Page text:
Why our rush to build software faster sacrifices quality and treats software like fast food
In August 2007, I was lucky enough to be able to edit an issue of Better Software Magazine. I was able to choose my authors: Alistair Cockburn, Jim Highsmith, and Jim Shore. I did this because I was lazy – I wanted great articles without a lot of effort. Choosing these authors guaranteed it.
In this issue, the Slow Software Technically Speaking column from the editor allowed me a page to rant about what was important to me – namely the tendency for software development to dig too quickly into building software before being clear about the context their software will be used in, the goals it should reach, and the problems it should solve. I tried to compare too fast software to fast food, and better software to slow food.
The short article described a conversation I had with a friend, the CEO of a company I spent many years working for. He described the propensity of his people to move fast – to get in, start capturing requirements, and start building software. In a lot of organizations that might be admirable. But for him this was often catastrophic. It resulted in the rapid development of the wrong software, and software that was less than desirable.
What was going on to him seemed like the rush away from building something of high quality to something fast and cheap. Like the difference between fast food, and something you’d pay more for from a fine restaurant.
It’s notable that when I say low quality that I’m not talking about bugs. I’m talking about subjective quality – the stuff that makes us like a product and feel good about our decision to buy it. See my short article on subjective quality on StickyMinds.com.
Immediately after the article was in print, I received a couple odd comments. One from a friend who said “I love this article, but I could never show it to my boss.” He went on to say that his boss would frown on any implication that things should take longer. I also received email from someone asking what the Agile community had to say about this. That’s why I’m writing this. If you’re reading this, you’re either in the Agile community, or listening in on what’s going on there. I’d love it if you could read the article, and give me some feedback.
I know I’m not alone in my sentiment. My friend Alistair recently sent me a link to this old blog entry from Frank Sommers discussing my coworkers Marc McNeill, Dan North, and Martin Fowler. Alistair said “other people are thinking like you.” In the blog entry titled Valuing Outcomes over Features Frank pulls together several conversations to talk about a possible 5th phrase in the Agile Manifesto. The point is that’s it’s a bad idea to focus on the scope we intend to build instead of solving problems, reaching goals, and generally delivering something people want and can use.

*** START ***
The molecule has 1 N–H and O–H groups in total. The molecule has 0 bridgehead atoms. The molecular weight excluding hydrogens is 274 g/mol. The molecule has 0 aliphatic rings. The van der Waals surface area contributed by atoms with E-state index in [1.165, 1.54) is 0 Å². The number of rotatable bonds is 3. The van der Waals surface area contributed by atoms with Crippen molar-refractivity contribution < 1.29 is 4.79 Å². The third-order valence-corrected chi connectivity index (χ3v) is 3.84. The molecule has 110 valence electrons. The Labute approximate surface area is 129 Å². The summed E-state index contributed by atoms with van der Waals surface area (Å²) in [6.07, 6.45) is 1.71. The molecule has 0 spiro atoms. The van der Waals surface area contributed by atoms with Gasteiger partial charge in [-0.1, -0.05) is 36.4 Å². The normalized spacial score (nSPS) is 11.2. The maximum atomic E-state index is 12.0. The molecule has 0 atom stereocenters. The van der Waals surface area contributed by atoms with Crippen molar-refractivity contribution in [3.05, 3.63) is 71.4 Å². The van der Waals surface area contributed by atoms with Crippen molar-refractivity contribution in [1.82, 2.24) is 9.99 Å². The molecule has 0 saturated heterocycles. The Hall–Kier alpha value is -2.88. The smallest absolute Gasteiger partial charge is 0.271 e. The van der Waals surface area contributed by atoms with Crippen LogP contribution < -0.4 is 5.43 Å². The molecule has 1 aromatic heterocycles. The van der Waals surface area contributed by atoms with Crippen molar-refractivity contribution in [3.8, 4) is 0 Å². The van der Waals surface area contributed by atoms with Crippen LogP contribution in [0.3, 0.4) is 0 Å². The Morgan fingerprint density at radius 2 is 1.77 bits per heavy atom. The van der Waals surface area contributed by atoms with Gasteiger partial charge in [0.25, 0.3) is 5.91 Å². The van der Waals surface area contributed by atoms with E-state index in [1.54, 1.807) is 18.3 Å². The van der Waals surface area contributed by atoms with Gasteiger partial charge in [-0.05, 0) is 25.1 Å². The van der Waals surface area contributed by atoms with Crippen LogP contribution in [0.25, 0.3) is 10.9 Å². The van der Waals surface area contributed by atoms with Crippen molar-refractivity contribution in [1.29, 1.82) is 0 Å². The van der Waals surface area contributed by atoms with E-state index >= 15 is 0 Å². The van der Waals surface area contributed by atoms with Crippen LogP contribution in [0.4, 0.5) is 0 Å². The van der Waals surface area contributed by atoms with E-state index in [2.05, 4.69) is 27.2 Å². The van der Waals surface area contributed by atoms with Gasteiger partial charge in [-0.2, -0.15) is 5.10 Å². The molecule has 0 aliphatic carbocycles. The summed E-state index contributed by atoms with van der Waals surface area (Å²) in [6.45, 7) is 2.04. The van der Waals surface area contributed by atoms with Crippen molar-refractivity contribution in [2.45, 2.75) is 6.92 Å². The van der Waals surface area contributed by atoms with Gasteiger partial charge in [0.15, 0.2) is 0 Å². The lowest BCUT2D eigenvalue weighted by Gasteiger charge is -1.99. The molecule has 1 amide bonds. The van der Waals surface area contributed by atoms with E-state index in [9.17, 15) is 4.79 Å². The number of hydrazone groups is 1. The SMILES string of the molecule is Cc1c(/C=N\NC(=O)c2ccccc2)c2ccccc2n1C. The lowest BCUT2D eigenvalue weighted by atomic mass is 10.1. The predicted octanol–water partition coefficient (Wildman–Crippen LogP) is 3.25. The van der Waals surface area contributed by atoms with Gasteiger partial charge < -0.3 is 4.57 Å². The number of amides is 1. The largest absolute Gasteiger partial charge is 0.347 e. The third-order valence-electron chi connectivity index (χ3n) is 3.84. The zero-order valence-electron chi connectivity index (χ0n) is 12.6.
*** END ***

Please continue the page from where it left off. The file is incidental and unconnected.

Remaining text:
This is a “mom and apple pie” statement. No one wants to be responsible for building bad software. But, that said, I often don’t see people putting techniques into practice that stop it from happening.
For example, I teach paper prototyping and lightweight usability testing at a variety of conferences. (I’ll be teaching at OOPSLA and Better Software’s Agile Practices Conference if you can make it.) I know from personal practice that adding the techniqe into an Agile practice ultimately saves time and increases quality. Another friend, Gerard Meszaros, put paper prototyping and lightweight usability testing into practice on one of his projects. In a paper written by him and his customer for the Agile 2005 conference he describes what happened. Basically Gerard says that in addition to increasing customer participation and collaboration, the amount of rework they had on the project to change features went down significantly after the addition of the practice.
By “slow software” I don’t mean wasting time. I mean what’s meant by slow food. Focus on quality of delivery over speed of delivery. Hey, is that a 6th phrase for the Agile Manifesto?
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